There are places in our lives that we either can’t see or choose not to see. We all have them, and despite our better efforts to be as honest in our self-assessments as possible, these aspects of our personalities remain hidden from us. In a matter of speaking: We can’t see what we can’t see.
The interesting thing about blind spots is that when someone else points them out to us, we typically become defensive. Each of us creates in our own minds a persona – that person whom we strive to be but often fall short of. It’s not that we are not capable of living up to our own idealized versions of ourselves, it’s that we are fallible human beings with emotions, and hormones, and psychopathy that get in the way of our perfected self-images. Yes – we want to be good people, the best people, the best parents, the best writers, the best employees, the best partners. We want to believe that we are kind, loving, forgiving, and all the other beneficent qualities that society teaches us (and our parents and grandparents taught us) were to be prized.
But we fail.
We get jealous. We get frustrated. We get angry.
We allow our humanness to blind us to emotional and psychological aspects of our personalities that are weaker or less desireable. And then, when confronted by these weaknesses, we lash out because we don’t want to be associated with the traits we consider negative, or even bad.
For writers, though, it is these very blind spots that make stories more interesting, make characters more believable, and breathe life into fiction. As a writer, I find it a fascinating part of my job to notice and study the blind spots of others and to attempt to understand how these discrepancies reveal themselves and how they impact the person they affect. I like to find them in my own life and determine their impact on me, then try to change them if I can. And I’m particularly fond of watching people who make a hobby out of identifying the blind spots of others while completely ignoring their own.
Let me give an example: My husband and I had a conversation recently about buying a new car. I’ve wanted a new car for quite some time. I drive a 2001 Dodge Grand Caravan with more than 150,000 miles on it.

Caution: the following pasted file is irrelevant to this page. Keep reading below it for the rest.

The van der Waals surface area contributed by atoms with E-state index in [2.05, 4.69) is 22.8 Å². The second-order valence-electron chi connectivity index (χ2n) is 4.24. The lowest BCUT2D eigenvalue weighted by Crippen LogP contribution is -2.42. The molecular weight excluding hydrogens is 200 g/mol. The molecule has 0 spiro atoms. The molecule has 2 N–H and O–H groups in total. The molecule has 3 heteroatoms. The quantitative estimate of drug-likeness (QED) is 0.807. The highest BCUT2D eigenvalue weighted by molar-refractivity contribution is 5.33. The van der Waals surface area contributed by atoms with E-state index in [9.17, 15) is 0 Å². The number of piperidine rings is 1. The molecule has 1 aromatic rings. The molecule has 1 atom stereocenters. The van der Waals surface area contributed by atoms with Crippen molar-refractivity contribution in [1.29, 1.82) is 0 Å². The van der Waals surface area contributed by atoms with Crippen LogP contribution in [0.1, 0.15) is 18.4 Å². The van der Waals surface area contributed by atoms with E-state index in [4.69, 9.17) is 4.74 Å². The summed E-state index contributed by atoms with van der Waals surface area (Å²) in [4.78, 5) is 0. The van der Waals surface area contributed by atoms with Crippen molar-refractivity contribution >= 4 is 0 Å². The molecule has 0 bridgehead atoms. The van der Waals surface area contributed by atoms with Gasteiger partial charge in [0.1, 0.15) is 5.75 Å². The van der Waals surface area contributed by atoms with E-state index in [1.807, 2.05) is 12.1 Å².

Don’t get me wrong here: I’m happy to have a running vehicle. It has been a great car for the past 9 years, and during those years where I was hauling three kids plus their friends, it was the perfect car to have. But my needs have changed. I want a smaller, more fuel-efficient vehicle. I want something cute and fun to drive. I want a Mustang convertible:
I’ve been discussing buying one with my hubby since before Christmas. I’ve researched costs, insurance, trade-in values on the van, etc. Hubby is dragging his feet. I finally confronted him about why he wouldn’t move forward with me on this, and his response was:
“It isn’t one of my priorities.”
And I replied, “So if it isn’t important to you, it just simply isn’t important?”
In pointing out this blind spot, I thought I’d make him aware of an issue that he wasn’t seeing. Instead, he made me aware of one of my own blind spots:
“Just because you get fixated on something doesn’t mean everyone else needs to jump when you say so.”
That wasn’t what I was expecting. I thought he would certainly see things my way and immediately capitulate. I expected him to say, “Let’s go today and find that car!” because that is how I felt about it. I projected my wants and my excitement on to him instead of trying to understand why he was being so slow to take action.
Yes, there were hurt feelings – on both sides. We talked through things and he realized that this was important to me not just because I wanted a new car, but because I was finally in a financially position to buy one. He had been reluctant because he thought I wanted him to pay for it. After we worked through the blind spots, we both realized we had been protecting our blind spots, not wanting to confront our own part in the misunderstanding.
For many of us, the truth is that we are exceptionally good at identifying the weaknesses of others, but not so good at identifying them in ourselves. It’s an interesting corollary that we point out those weaknesses in others which we are most resistant to acknowledging in ourselves. The folks who want to stand up and yell “I own my own issues,” are more times than not the ones who are ready to point fingers and blame others while completely ignoring their own behaviors. We all project our insecurities and frustrations on others, and to deny that is just laughable.
Writers see these behavioral oddities and use them as a source of characterization. They see the inconsistencies and hiccups as part of what makes all of us human. Instead of expressing outrage at the blind spots in other people, we look for the results of those blind spots, the way they alter circumstances. We ask questions of ourselves and apply the answers toward making our stories more realistic and our characters more believable.
Thank goodness for blind spots – they keep the world and the people in it from becoming predictable.